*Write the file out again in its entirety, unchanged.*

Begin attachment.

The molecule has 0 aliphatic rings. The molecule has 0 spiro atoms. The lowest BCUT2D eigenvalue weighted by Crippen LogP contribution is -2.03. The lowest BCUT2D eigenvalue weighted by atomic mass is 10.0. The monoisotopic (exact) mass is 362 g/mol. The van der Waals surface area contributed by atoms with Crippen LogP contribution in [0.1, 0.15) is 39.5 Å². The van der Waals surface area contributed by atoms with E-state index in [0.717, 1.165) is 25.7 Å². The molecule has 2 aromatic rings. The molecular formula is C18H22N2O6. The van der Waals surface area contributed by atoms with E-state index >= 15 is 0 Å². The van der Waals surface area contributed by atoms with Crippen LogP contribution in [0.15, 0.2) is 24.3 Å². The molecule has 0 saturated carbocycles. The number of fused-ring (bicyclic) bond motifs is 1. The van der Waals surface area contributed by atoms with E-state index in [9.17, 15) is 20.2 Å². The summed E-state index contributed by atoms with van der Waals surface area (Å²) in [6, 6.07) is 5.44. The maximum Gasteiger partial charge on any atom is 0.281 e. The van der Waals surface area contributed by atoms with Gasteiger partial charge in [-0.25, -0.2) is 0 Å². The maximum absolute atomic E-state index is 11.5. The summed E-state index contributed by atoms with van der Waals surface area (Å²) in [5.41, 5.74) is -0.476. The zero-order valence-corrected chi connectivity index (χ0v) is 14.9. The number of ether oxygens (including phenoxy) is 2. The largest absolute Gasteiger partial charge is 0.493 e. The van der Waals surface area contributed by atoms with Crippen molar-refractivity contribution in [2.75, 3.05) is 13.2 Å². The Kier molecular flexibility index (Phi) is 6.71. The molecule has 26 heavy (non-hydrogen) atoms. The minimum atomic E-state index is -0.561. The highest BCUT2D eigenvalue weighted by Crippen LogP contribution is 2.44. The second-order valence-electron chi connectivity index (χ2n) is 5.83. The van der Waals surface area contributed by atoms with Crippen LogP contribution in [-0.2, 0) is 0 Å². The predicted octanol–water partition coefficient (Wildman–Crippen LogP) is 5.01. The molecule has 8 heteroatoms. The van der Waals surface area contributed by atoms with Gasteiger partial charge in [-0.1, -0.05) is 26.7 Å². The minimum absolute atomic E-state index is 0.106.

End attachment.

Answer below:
The molecule has 0 aliphatic rings. The molecule has 0 spiro atoms. The lowest BCUT2D eigenvalue weighted by Crippen LogP contribution is -2.03. The lowest BCUT2D eigenvalue weighted by atomic mass is 10.0. The monoisotopic (exact) mass is 362 g/mol. The van der Waals surface area contributed by atoms with Crippen LogP contribution in [0.1, 0.15) is 39.5 Å². The van der Waals surface area contributed by atoms with E-state index in [0.717, 1.165) is 25.7 Å². The molecule has 2 aromatic rings. The molecular formula is C18H22N2O6. The van der Waals surface area contributed by atoms with E-state index >= 15 is 0 Å². The van der Waals surface area contributed by atoms with Crippen LogP contribution in [0.15, 0.2) is 24.3 Å². The molecule has 0 saturated carbocycles. The number of fused-ring (bicyclic) bond motifs is 1. The van der Waals surface area contributed by atoms with E-state index in [9.17, 15) is 20.2 Å². The summed E-state index contributed by atoms with van der Waals surface area (Å²) in [6, 6.07) is 5.44. The maximum Gasteiger partial charge on any atom is 0.281 e. The van der Waals surface area contributed by atoms with Gasteiger partial charge in [-0.25, -0.2) is 0 Å². The maximum absolute atomic E-state index is 11.5. The summed E-state index contributed by atoms with van der Waals surface area (Å²) in [5.41, 5.74) is -0.476. The zero-order valence-corrected chi connectivity index (χ0v) is 14.9. The number of ether oxygens (including phenoxy) is 2. The largest absolute Gasteiger partial charge is 0.493 e. The van der Waals surface area contributed by atoms with Crippen molar-refractivity contribution in [2.75, 3.05) is 13.2 Å². The Kier molecular flexibility index (Phi) is 6.71. The molecule has 26 heavy (non-hydrogen) atoms. The minimum atomic E-state index is -0.561. The highest BCUT2D eigenvalue weighted by Crippen LogP contribution is 2.44. The second-order valence-electron chi connectivity index (χ2n) is 5.83. The van der Waals surface area contributed by atoms with Crippen LogP contribution in [-0.2, 0) is 0 Å². The predicted octanol–water partition coefficient (Wildman–Crippen LogP) is 5.01. The molecule has 8 heteroatoms. The van der Waals surface area contributed by atoms with Gasteiger partial charge in [-0.1, -0.05) is 26.7 Å². The minimum absolute atomic E-state index is 0.106.